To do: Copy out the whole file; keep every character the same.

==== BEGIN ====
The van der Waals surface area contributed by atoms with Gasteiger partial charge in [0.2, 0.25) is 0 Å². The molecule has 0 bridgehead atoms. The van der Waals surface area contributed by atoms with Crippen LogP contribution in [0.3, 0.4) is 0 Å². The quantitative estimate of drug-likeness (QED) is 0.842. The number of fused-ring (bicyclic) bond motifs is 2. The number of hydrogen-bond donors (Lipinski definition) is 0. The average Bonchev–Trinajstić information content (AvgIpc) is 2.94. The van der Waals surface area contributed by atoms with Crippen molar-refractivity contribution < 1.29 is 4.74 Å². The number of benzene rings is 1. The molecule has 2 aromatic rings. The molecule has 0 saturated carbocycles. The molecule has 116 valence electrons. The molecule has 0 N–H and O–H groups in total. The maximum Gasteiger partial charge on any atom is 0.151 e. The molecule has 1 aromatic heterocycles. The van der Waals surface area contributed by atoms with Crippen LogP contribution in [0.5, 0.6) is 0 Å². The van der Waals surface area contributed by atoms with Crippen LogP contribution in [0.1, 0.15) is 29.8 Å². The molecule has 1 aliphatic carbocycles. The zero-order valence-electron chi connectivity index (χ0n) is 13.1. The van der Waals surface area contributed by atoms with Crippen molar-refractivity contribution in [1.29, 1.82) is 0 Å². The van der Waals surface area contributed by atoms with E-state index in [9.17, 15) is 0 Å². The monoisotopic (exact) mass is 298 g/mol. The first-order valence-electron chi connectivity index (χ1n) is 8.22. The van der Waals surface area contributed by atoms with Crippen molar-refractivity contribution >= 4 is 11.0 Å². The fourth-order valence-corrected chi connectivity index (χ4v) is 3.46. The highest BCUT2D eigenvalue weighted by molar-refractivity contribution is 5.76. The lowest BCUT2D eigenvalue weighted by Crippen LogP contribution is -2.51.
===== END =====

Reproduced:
The van der Waals surface area contributed by atoms with Gasteiger partial charge in [0.2, 0.25) is 0 Å². The molecule has 0 bridgehead atoms. The van der Waals surface area contributed by atoms with Crippen LogP contribution in [0.3, 0.4) is 0 Å². The quantitative estimate of drug-likeness (QED) is 0.842. The number of fused-ring (bicyclic) bond motifs is 2. The number of hydrogen-bond donors (Lipinski definition) is 0. The average Bonchev–Trinajstić information content (AvgIpc) is 2.94. The van der Waals surface area contributed by atoms with Crippen molar-refractivity contribution < 1.29 is 4.74 Å². The number of benzene rings is 1. The molecule has 2 aromatic rings. The molecule has 0 saturated carbocycles. The molecule has 116 valence electrons. The molecule has 0 N–H and O–H groups in total. The maximum Gasteiger partial charge on any atom is 0.151 e. The molecule has 1 aromatic heterocycles. The van der Waals surface area contributed by atoms with Crippen LogP contribution in [0.5, 0.6) is 0 Å². The van der Waals surface area contributed by atoms with Crippen LogP contribution in [0.1, 0.15) is 29.8 Å². The molecule has 1 aliphatic carbocycles. The zero-order valence-electron chi connectivity index (χ0n) is 13.1. The van der Waals surface area contributed by atoms with Crippen molar-refractivity contribution in [1.29, 1.82) is 0 Å². The van der Waals surface area contributed by atoms with E-state index in [9.17, 15) is 0 Å². The monoisotopic (exact) mass is 298 g/mol. The first-order valence-electron chi connectivity index (χ1n) is 8.22. The van der Waals surface area contributed by atoms with Crippen molar-refractivity contribution >= 4 is 11.0 Å². The fourth-order valence-corrected chi connectivity index (χ4v) is 3.46. The highest BCUT2D eigenvalue weighted by molar-refractivity contribution is 5.76. The lowest BCUT2D eigenvalue weighted by Crippen LogP contribution is -2.51.